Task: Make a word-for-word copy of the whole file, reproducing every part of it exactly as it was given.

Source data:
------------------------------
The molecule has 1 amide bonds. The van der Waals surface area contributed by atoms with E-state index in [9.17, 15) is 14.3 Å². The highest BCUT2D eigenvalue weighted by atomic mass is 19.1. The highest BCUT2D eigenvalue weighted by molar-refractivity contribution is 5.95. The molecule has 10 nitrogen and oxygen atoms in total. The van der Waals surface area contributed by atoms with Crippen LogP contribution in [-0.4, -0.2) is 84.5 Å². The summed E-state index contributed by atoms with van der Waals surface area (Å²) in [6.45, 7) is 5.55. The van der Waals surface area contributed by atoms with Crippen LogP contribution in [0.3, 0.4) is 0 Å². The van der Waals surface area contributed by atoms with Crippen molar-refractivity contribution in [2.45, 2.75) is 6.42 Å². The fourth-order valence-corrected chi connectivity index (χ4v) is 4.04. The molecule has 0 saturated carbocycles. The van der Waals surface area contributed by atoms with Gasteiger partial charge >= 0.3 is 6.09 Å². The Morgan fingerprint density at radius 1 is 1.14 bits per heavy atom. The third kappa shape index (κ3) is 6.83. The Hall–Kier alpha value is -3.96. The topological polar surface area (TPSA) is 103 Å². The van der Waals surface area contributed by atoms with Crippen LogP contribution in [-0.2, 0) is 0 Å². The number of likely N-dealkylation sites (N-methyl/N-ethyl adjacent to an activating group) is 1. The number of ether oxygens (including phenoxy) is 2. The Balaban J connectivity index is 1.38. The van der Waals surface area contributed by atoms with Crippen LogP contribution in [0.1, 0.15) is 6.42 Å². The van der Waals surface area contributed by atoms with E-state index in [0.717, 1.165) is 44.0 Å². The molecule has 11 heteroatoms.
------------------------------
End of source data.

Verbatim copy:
The molecule has 1 amide bonds. The van der Waals surface area contributed by atoms with E-state index in [9.17, 15) is 14.3 Å². The highest BCUT2D eigenvalue weighted by atomic mass is 19.1. The highest BCUT2D eigenvalue weighted by molar-refractivity contribution is 5.95. The molecule has 10 nitrogen and oxygen atoms in total. The van der Waals surface area contributed by atoms with Crippen LogP contribution in [-0.4, -0.2) is 84.5 Å². The summed E-state index contributed by atoms with van der Waals surface area (Å²) in [6.45, 7) is 5.55. The van der Waals surface area contributed by atoms with Crippen LogP contribution in [0.3, 0.4) is 0 Å². The van der Waals surface area contributed by atoms with Crippen molar-refractivity contribution in [2.45, 2.75) is 6.42 Å². The fourth-order valence-corrected chi connectivity index (χ4v) is 4.04. The molecule has 0 saturated carbocycles. The van der Waals surface area contributed by atoms with Gasteiger partial charge >= 0.3 is 6.09 Å². The Morgan fingerprint density at radius 1 is 1.14 bits per heavy atom. The third kappa shape index (κ3) is 6.83. The Hall–Kier alpha value is -3.96. The topological polar surface area (TPSA) is 103 Å². The van der Waals surface area contributed by atoms with Crippen LogP contribution in [-0.2, 0) is 0 Å². The number of likely N-dealkylation sites (N-methyl/N-ethyl adjacent to an activating group) is 1. The number of ether oxygens (including phenoxy) is 2. The Balaban J connectivity index is 1.38. The van der Waals surface area contributed by atoms with Crippen LogP contribution in [0.1, 0.15) is 6.42 Å². The van der Waals surface area contributed by atoms with E-state index in [0.717, 1.165) is 44.0 Å². The molecule has 11 heteroatoms.